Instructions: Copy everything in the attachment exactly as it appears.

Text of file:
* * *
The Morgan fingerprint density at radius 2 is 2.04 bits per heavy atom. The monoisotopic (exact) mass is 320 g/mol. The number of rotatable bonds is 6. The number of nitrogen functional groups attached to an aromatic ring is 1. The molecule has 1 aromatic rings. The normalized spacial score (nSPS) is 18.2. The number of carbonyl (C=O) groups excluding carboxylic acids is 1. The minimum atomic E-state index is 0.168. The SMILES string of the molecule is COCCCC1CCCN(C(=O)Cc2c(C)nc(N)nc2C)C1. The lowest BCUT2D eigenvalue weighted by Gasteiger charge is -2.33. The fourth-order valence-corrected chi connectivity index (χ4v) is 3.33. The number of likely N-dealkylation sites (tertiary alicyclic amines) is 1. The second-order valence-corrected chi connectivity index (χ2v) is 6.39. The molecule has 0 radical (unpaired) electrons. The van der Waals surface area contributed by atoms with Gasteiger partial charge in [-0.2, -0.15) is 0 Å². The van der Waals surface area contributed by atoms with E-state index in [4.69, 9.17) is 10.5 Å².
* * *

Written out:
The Morgan fingerprint density at radius 2 is 2.04 bits per heavy atom. The monoisotopic (exact) mass is 320 g/mol. The number of rotatable bonds is 6. The number of nitrogen functional groups attached to an aromatic ring is 1. The molecule has 1 aromatic rings. The normalized spacial score (nSPS) is 18.2. The number of carbonyl (C=O) groups excluding carboxylic acids is 1. The minimum atomic E-state index is 0.168. The SMILES string of the molecule is COCCCC1CCCN(C(=O)Cc2c(C)nc(N)nc2C)C1. The lowest BCUT2D eigenvalue weighted by Gasteiger charge is -2.33. The fourth-order valence-corrected chi connectivity index (χ4v) is 3.33. The number of likely N-dealkylation sites (tertiary alicyclic amines) is 1. The second-order valence-corrected chi connectivity index (χ2v) is 6.39. The molecule has 0 radical (unpaired) electrons. The van der Waals surface area contributed by atoms with Gasteiger partial charge in [-0.2, -0.15) is 0 Å². The van der Waals surface area contributed by atoms with E-state index in [4.69, 9.17) is 10.5 Å².